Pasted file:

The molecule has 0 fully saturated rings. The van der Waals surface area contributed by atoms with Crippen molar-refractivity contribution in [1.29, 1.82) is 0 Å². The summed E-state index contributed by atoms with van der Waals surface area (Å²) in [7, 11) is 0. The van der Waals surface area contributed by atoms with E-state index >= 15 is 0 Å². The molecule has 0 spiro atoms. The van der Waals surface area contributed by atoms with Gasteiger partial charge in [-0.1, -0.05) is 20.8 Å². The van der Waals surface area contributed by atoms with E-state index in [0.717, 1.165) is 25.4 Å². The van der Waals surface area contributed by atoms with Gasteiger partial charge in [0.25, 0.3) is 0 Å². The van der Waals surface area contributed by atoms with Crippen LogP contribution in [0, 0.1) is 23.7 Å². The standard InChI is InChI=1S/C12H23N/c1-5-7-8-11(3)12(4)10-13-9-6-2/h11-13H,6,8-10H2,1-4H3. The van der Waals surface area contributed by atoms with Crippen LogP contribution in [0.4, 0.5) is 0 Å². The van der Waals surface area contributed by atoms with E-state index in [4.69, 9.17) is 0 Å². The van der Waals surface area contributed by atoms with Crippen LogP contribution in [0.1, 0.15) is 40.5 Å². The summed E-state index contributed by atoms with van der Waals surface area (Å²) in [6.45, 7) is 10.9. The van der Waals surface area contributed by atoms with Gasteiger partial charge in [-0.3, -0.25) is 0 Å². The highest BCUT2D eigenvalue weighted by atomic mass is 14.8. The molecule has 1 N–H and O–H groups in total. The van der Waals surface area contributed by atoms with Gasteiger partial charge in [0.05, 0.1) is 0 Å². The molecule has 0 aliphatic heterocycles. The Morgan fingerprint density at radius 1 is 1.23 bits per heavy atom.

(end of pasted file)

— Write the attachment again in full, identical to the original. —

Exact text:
The molecule has 0 fully saturated rings. The van der Waals surface area contributed by atoms with Crippen molar-refractivity contribution in [1.29, 1.82) is 0 Å². The summed E-state index contributed by atoms with van der Waals surface area (Å²) in [7, 11) is 0. The van der Waals surface area contributed by atoms with E-state index >= 15 is 0 Å². The molecule has 0 spiro atoms. The van der Waals surface area contributed by atoms with Gasteiger partial charge in [-0.1, -0.05) is 20.8 Å². The van der Waals surface area contributed by atoms with E-state index in [0.717, 1.165) is 25.4 Å². The van der Waals surface area contributed by atoms with Gasteiger partial charge in [0.25, 0.3) is 0 Å². The van der Waals surface area contributed by atoms with Crippen LogP contribution in [0, 0.1) is 23.7 Å². The standard InChI is InChI=1S/C12H23N/c1-5-7-8-11(3)12(4)10-13-9-6-2/h11-13H,6,8-10H2,1-4H3. The van der Waals surface area contributed by atoms with Crippen LogP contribution in [0.4, 0.5) is 0 Å². The van der Waals surface area contributed by atoms with E-state index in [4.69, 9.17) is 0 Å². The van der Waals surface area contributed by atoms with Crippen LogP contribution in [0.1, 0.15) is 40.5 Å². The summed E-state index contributed by atoms with van der Waals surface area (Å²) in [6.45, 7) is 10.9. The van der Waals surface area contributed by atoms with Gasteiger partial charge in [-0.3, -0.25) is 0 Å². The highest BCUT2D eigenvalue weighted by atomic mass is 14.8. The molecule has 1 N–H and O–H groups in total. The van der Waals surface area contributed by atoms with Gasteiger partial charge in [0.05, 0.1) is 0 Å². The molecule has 0 aliphatic heterocycles. The Morgan fingerprint density at radius 1 is 1.23 bits per heavy atom.